CERA is committed to using a variety of strategies to ensure the enjoyment of the right to adequate housing for the most vulnerable and disadvantaged groups. Our law reform activities have recently focused on a private member’s bill that, if adopted by Parliament, would lead to the adoption of a rights based national housing strategy.
CERA and the Social Rights Advocacy Centre (SRAC) have been working hard since November 2009 to see the passage of Bill C304: The Secure, Adequate, Accessible and Affordable Housing Act. In early December 2009 the Standing Committee on Human Resources, Skills and Social Development and the Status of Persons with Disabilities adopted a series of significant amendments to Bill C-304. CERA and SRAC worked with Gerard Kennedy (LIB) and Libby Davies (NDP, sponsor of this private member’s bill) to make this a model piece of legislation to implement the right to adequate housing in Canada through a national housing strategy. Subsequent to the prorogation of parliament, Bill C-304 has been re-adopted, including all of the amendments, and has been reported to parliament.
The Act includes a strong commitment to the right to adequate housing as guaranteed under international human rights law and commits to developing:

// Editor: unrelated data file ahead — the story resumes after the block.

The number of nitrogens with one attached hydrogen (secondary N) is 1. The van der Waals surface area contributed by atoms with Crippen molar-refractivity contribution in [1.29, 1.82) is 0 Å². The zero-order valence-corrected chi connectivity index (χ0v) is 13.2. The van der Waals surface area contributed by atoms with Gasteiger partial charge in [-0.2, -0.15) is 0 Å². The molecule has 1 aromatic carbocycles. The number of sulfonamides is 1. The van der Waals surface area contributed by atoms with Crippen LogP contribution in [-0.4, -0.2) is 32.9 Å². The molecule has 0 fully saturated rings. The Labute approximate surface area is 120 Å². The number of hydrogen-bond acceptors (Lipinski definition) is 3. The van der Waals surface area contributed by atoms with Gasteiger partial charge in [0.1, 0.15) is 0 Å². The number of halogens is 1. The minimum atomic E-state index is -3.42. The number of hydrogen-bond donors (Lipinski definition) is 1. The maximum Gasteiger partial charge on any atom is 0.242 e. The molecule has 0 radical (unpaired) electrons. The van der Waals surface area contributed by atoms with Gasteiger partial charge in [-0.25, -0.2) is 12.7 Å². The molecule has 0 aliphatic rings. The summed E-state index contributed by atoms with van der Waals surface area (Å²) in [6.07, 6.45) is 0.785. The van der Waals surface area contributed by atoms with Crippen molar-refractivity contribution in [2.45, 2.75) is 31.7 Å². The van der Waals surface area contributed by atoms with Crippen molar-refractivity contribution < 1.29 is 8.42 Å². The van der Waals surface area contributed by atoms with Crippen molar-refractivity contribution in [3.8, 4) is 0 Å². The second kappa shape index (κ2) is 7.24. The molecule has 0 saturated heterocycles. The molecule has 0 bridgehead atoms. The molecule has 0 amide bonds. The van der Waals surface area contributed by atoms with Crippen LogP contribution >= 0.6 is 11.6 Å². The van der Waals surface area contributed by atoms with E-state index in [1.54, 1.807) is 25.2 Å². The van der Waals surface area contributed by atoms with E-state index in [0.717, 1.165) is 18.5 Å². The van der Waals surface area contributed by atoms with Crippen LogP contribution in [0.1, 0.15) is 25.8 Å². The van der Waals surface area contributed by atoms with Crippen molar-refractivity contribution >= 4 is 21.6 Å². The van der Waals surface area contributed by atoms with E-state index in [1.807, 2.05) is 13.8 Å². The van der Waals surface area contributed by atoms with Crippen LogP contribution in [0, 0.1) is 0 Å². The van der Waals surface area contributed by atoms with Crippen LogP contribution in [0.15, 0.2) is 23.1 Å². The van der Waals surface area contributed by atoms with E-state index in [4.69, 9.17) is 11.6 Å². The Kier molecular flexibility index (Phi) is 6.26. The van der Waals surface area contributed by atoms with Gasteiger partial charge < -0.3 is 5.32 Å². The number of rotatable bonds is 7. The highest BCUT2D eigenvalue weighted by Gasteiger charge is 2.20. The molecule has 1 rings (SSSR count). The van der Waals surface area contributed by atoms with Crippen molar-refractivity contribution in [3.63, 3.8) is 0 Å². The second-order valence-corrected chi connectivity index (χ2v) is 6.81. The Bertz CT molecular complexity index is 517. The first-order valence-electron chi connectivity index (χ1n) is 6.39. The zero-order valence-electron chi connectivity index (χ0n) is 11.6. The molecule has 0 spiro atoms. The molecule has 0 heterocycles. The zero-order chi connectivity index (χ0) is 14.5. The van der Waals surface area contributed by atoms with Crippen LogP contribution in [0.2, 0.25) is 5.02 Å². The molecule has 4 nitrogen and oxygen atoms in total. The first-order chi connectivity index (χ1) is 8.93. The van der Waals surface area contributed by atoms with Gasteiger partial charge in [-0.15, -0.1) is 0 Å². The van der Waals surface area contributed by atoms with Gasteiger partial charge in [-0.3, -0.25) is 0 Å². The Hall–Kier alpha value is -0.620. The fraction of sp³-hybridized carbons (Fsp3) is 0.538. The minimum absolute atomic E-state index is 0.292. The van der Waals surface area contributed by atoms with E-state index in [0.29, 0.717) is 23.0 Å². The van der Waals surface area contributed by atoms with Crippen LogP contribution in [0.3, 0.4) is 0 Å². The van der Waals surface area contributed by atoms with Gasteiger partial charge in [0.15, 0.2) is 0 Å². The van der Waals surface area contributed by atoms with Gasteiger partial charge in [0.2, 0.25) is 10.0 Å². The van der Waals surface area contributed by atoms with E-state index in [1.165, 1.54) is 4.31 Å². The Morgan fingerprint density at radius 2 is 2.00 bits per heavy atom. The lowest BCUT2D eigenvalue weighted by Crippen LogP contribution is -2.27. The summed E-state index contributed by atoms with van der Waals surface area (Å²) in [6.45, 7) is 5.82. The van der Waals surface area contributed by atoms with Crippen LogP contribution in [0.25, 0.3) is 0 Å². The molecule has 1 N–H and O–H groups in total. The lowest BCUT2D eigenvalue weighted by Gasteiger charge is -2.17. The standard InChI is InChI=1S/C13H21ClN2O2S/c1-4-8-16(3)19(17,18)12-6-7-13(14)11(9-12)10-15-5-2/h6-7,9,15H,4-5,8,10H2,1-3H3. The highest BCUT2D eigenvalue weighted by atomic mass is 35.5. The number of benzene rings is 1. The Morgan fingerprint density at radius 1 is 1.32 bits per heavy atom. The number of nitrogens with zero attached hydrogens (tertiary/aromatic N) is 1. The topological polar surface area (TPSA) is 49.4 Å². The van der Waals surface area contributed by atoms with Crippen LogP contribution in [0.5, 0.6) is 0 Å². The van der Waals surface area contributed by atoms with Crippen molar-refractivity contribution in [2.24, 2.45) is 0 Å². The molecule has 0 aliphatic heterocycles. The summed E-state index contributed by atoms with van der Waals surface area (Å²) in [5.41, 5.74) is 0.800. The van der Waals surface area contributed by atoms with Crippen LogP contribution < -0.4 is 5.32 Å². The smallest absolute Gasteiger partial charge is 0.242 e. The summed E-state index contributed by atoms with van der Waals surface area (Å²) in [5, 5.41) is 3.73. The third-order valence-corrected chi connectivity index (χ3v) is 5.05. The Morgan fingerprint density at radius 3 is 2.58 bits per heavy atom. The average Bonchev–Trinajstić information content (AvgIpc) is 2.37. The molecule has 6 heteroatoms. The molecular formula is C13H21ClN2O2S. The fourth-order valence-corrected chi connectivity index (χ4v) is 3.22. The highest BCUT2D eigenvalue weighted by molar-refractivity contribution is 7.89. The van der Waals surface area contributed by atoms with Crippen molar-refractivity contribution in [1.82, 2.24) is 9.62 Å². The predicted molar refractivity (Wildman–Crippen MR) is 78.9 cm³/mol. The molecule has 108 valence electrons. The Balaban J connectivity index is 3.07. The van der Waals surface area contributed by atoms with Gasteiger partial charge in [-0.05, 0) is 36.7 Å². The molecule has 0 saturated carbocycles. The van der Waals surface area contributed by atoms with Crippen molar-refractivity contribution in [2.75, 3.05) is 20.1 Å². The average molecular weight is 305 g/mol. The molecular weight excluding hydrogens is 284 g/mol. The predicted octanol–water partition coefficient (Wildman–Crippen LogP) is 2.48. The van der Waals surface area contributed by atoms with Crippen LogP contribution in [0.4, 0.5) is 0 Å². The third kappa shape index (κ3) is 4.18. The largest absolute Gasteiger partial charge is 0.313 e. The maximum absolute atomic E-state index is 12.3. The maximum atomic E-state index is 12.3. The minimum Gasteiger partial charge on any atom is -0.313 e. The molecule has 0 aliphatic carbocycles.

- targets and timelines for the elimination of homelessness;
- priority for disadvantaged groups including women leaving violent households and persons with disabilities;
- a process for the independent review, addressing and reporting of complaints about possible violations of the right to adequate housing;
- a process for review and follow-up on any concerns or recommendations from United Nations human rights bodies with respect to the right to adequate housing;
- a key role for civil society organizations, including those representing groups in need of housing, and Aboriginal communities in designing the delivery, monitoring and evaluation of programs required to implement the right to adequate housing;
- provision of financial assistance to those who cannot otherwise afford housing.
In May a provision granting Quebec an exemption from the Bill was challenged by the Conservatives as inadmissible. The Speaker of the House ruled that the amendment was in fact out of order. The Bill is now before Parliament for third reading and will be voted on either late in June or in the fall of 2010.
As it stands neither the Conservatives nor the Bloc intend to support the Bill on third reading. An historic moment is close to being extinguished. We urge you to contact Conservative and Bloc MPs to encourage them to support the Bill so that Canada can join other developed countries and move toward the establishment of a national strategy to address homelessness and inadequate housing.